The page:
Understanding CSA Scores and FMCSA Proposed Changes
Do you really know what makes up the Compliance, Safety, Accountability (CSA) scoring methodology? If you said no, you’re in good company with some of the trucking industry’s most experienced fleet managers who find the whole business of CSA scoring data baffling. But not knowing how it works can significantly impact your company’s CSA score. With the FMCSA proposing changes to the CSA scoring model, now is a good time to dive into the who, what, when, where, why, and how of CSA.
CSA affects motor carriers, including owner-operators, by identifying those with safety problems to prioritize them for interventions such as warning letters and investigations. CSA affects drivers because their safety performance and compliance impact their safety records and, while working for a carrier, will impact their carrier’s safety record.
A CSA score is used by the FMCSA to identify how well a carrier has maintained road safety. The score is based on the performance data of its drivers, including safety-based roadside inspection violations and state-reported crashes, and is used to help improve the overall safety of commercially licensed drives, and holding carriers responsible for safe driving practices.
The data that is used to determine CSA scores is stored in a database called the Safety Measurement System (SMS). The SMS groups carriers with other carriers who have a similar number of safety events from seven BASIC (Behavior Analysis and Safety Improvement Categories) core metrics:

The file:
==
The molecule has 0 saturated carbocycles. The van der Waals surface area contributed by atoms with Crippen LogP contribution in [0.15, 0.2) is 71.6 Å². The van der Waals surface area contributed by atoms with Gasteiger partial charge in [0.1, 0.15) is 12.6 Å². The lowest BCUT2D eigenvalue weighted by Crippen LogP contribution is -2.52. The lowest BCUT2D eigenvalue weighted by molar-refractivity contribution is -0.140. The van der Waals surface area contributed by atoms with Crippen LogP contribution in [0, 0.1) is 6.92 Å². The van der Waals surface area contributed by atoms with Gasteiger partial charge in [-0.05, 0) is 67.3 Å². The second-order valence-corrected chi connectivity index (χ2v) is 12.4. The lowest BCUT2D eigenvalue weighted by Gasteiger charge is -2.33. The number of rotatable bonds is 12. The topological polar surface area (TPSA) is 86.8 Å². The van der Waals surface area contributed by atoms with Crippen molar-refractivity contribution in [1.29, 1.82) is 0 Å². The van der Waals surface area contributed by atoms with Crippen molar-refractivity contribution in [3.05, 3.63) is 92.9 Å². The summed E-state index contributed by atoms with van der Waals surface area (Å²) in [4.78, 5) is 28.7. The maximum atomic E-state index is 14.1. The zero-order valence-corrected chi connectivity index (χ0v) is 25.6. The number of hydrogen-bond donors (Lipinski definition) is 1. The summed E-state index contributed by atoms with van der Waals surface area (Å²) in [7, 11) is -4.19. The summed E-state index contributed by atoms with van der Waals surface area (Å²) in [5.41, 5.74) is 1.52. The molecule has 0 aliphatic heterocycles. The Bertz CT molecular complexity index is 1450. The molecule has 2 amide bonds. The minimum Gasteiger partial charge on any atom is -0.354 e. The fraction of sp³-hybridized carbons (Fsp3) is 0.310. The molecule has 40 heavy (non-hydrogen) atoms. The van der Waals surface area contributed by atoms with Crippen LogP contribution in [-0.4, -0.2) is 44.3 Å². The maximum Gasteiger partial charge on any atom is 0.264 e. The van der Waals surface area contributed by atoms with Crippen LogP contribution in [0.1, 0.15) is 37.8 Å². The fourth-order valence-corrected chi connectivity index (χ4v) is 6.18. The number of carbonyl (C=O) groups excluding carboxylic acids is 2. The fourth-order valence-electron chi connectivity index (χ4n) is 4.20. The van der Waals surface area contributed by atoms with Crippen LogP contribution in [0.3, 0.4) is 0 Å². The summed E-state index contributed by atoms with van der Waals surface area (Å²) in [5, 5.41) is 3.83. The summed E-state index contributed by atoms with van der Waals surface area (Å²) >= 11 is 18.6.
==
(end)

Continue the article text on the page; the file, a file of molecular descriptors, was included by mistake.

- Unsafe driving
- Hours-of-service compliance
- Vehicle maintenance
- Controlled substances and alcohol
- Hazardous materials compliance
- Driver fitness
The carriers are then ranked and assigned a percentile from 0 to 100 (the higher the percentile, the worse the performance) to prioritize them for interventions.
CSA scores matter. You can leverage great scores into great business outcomes, including:
- Lower insurance premiums.
- Reduce DOT audits and roadside inspections.
- Become the carrier of choice when safety is a priority.
- Hire and retain exemplary drivers.
If your CSA score isn’t where you’d like it to be, there are several ways you can improve it over time. Here are five tips:
- Regularly conduct preventative vehicle maintenance.
- Improve your hiring process and always check drivers’ MVRs and PSP reports.
- Educate drivers and employees about CSA scores.
- Institute a zero-tolerance policy for illegal drugs and alcohol use.
- Challenge a citation within two years of the violation.
- Ensure drivers carry valid medical certifications.
The FMCSA has released its proposed changes to the CDA scoring model. Here’s an overview of the three most important changes:
- CSA “BASICs” would now be called “Safety Categories” and be slightly reorganized.
- How CSA BASIC scores are calculated would change dramatically.
- Companies with more recent violations will be prioritized higher or FMCSA intervention.
For the complete list of proposed CSA scoring changes, visit https://csa.fmcsa.dot.gov/prioritizationpreview
Another way you could help improve your fleet safety and CSA scores is by digitizing your DOT records. Compliance Safety Manager™ automates the hiring process, manages and maintains employee compliance and tracks vehicle asset maintenance and registrations. Schedule a Demo today!